Talk radio host Michael Felger recently made some pretty insulting comments about the tragic death of retired pitcher Roy Halladay.
“It just sort of angers me. You care that little about your life? About the life of your family? Your little joyride is that important to you that you’re going to risk just dying? You’re a multimillionaire with a loving family, and to you, you have to go get that thing where you can dive-bomb from 100 feet to 5 above the water with your single-engine plane with your hand out the window… He got what he deserved.”
Halladay, an amateur pilot, died when he accidentally crashed his plane. I’m going to add my voice to the chorus of those criticizing Felger’s comments. I don’t understand why someone would be angered by another person’s choice of hobby. Flying a plane is a risky activity, and Halladay certainly knew that choosing such a hobby entailed some chance of injury or death… and he had every right to make that choice. The fact that he willingly took a risk doesn’t make his death deserved. It means that he had bad luck and was the victim of a tragic accident.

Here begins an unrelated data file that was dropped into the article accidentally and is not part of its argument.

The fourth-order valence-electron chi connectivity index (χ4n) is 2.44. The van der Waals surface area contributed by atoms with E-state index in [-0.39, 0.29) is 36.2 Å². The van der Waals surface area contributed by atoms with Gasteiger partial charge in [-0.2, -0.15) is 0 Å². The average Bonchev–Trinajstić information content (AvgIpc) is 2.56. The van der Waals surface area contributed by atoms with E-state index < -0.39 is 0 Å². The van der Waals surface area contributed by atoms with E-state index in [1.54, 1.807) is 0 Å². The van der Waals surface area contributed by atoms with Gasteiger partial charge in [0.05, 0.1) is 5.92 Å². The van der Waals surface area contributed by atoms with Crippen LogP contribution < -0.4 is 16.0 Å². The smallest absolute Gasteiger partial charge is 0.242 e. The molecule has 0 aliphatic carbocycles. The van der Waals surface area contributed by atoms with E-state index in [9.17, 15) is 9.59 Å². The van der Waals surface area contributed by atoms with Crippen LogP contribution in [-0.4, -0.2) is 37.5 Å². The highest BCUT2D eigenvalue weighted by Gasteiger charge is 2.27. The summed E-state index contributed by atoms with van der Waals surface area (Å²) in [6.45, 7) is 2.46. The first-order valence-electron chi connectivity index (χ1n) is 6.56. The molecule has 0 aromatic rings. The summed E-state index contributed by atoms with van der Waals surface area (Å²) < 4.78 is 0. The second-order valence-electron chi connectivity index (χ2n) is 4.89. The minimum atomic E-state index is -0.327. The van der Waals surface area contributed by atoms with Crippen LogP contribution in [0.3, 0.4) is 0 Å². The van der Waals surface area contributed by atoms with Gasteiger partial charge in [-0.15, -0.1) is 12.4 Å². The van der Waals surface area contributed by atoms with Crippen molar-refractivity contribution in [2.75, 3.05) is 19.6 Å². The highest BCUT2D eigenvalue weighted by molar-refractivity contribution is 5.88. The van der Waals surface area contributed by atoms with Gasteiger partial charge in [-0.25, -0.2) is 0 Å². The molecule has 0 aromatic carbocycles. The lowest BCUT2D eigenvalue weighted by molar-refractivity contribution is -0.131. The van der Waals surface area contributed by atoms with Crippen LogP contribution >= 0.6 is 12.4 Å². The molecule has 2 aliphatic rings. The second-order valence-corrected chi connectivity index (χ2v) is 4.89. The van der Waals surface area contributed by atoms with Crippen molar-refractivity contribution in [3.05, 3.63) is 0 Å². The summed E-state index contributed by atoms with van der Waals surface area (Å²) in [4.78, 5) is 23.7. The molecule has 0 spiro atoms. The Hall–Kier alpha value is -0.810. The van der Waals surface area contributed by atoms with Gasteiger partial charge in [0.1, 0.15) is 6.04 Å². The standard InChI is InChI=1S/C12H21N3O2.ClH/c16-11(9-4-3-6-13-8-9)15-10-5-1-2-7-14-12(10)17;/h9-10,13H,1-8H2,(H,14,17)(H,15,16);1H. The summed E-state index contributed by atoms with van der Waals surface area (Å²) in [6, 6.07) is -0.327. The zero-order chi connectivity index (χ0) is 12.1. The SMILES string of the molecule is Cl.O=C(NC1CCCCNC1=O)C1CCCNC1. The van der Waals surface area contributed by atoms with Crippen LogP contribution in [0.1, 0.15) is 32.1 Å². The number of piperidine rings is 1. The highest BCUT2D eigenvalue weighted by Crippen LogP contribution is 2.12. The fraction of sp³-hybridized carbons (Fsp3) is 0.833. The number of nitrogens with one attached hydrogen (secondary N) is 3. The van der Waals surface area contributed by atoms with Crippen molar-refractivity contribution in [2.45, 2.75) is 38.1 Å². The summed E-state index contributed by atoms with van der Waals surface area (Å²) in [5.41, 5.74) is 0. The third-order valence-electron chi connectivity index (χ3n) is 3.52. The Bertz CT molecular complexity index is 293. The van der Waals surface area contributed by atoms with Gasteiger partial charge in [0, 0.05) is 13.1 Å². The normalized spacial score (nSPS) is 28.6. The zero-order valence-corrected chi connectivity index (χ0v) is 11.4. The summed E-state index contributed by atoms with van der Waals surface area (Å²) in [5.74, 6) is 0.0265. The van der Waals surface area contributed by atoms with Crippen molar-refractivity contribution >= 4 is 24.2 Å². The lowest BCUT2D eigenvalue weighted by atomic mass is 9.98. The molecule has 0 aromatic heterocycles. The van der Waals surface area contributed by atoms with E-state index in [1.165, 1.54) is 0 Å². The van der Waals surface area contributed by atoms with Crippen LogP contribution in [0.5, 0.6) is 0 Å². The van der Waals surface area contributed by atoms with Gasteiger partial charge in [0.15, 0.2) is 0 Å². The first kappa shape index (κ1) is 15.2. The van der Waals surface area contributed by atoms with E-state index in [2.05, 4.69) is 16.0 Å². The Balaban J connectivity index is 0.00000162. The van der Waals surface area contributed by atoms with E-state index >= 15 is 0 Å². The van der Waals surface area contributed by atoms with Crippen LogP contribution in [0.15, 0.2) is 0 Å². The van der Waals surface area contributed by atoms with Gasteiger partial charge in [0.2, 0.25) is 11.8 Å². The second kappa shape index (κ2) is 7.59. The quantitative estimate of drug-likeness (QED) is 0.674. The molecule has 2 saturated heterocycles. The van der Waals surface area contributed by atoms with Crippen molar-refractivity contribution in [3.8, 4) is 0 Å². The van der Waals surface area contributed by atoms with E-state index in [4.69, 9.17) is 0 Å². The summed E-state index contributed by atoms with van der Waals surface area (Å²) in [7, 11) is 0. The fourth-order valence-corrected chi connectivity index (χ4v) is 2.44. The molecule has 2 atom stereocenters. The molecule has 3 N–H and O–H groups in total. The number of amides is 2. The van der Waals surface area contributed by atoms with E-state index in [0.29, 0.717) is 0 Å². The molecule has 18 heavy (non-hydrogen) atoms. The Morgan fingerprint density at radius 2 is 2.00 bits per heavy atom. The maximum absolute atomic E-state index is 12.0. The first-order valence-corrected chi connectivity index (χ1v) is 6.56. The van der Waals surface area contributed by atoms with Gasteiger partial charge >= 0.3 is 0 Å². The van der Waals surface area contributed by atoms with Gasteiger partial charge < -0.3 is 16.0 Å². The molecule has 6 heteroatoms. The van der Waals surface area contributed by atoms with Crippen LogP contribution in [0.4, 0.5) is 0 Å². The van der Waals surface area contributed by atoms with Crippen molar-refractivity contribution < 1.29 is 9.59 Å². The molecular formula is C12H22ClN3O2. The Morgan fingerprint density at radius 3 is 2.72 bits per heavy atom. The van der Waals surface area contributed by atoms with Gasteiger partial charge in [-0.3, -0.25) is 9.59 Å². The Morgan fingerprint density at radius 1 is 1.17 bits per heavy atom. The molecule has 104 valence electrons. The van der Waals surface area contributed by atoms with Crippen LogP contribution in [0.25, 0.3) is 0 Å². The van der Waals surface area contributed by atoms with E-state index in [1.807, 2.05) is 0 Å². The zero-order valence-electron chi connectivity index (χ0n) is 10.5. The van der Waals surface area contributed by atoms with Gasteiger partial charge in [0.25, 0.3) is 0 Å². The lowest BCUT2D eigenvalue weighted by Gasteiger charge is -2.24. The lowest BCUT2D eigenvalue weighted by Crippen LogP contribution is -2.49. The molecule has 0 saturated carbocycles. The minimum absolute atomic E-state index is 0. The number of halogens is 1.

Felger seems to think that Halladay did something wrong by choosing a risky hobby, especially given the fact that he had a wife and children. I strongly disagree with this. Having a family does not negate a person’s right to choose how to spent his or her time or which hobbies to pursue. Halladay was not risking the life of his family; he was only risking his own. Of course, all of his family members must be grief-stricken at his death, but that does not give family members the right to dictate which activities someone can pursue, nor does it mean that he wronged his family members in any way. It was his body and his life, and he had every right to take the risk that he took.